In 40 of America's national parks, split-estate ownership is the rule, in which the government owns everything above ground but cedes underground mineral rights to private entities. Strict regulations were put in place in 1978 to protect US national parks from oil drilling. Last year's 9B Regulations require that oil and gas drillers receive approval from the park, as well as present a plan of operations and sign a legally-binding agreement to enforce the park's safety regulations.
The new 9B rules became law in December 2016, modernizing the 1978 statute by establishing limits such as the size, noise, and timing of the fossil-fuel extraction operation. Companies must also pay a "reclamation bond" to cover the costs of environmental damage to the park. It also extended these regulations to nearly 300 wells built in national parks before 1978.
Rep. Gosar's bill would roll back the 9B regulations under the argument that natural resources should be available to companies, national park or no. It would also exclude the wells that were 'grandfathered in' from federal regulation.
"The Park Service's midnight oil and gas regulation jeopardizes significant investments made by job creators, states and private companies," Gosar said in a statement. "The federal government has no right to impose job-killing regulations for private and state-owned oil and natural gas wells not owned by the federal government, especially when these wells are already subject to existing environmental regulations."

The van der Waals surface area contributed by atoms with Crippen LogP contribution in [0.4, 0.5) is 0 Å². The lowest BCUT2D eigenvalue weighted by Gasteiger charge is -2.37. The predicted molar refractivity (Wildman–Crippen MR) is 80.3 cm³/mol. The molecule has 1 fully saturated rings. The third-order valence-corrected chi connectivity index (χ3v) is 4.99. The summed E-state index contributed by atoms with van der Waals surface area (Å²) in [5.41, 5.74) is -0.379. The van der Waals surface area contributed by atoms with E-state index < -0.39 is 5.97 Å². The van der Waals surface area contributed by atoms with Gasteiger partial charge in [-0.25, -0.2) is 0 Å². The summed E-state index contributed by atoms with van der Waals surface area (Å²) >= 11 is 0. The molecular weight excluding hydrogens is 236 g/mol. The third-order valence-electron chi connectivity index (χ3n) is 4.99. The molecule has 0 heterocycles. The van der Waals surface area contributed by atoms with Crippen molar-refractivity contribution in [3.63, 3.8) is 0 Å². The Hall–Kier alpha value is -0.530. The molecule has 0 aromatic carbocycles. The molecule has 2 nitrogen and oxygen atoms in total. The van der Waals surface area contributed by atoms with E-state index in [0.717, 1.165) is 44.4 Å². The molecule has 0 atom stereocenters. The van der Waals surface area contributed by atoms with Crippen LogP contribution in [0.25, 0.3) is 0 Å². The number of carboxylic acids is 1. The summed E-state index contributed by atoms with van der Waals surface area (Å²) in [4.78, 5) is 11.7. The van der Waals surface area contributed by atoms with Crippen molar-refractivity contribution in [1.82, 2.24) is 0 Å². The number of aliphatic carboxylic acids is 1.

Undoing the last-minute regulations of the Obama administration will ensure that "private and state controlled operations will continue under the same environmental regulations that have worked well for the past 38 years," Gosar said Wednesday, February 1.
Nicholas Lund, senior manager of Landscape Conservation at the National Parks Conservation Association (NPCA), decried the bill. "These challenges are direct attacks on America's national parks," he said. "Each of these rules provides the common-sense protections for national parks that millions of Americans demand. If the Park Service's drilling rules are repealed, national parks across the country would be subjected to poorly regulated oil and gas drilling, threatening parks' air, water and wildlife."
In an era where almost everything is politicized, America's national parks remain beloved across party lines. A January 2016 survey by the Center for American Progress found that 77 percent of those surveyed believed the United States benefited from its parks, and 86 percent said the government should "make sure that our parks are protected from air pollution, industrial traffic, and spills by keeping coal mining and drilling for oil and gas away from park boundaries."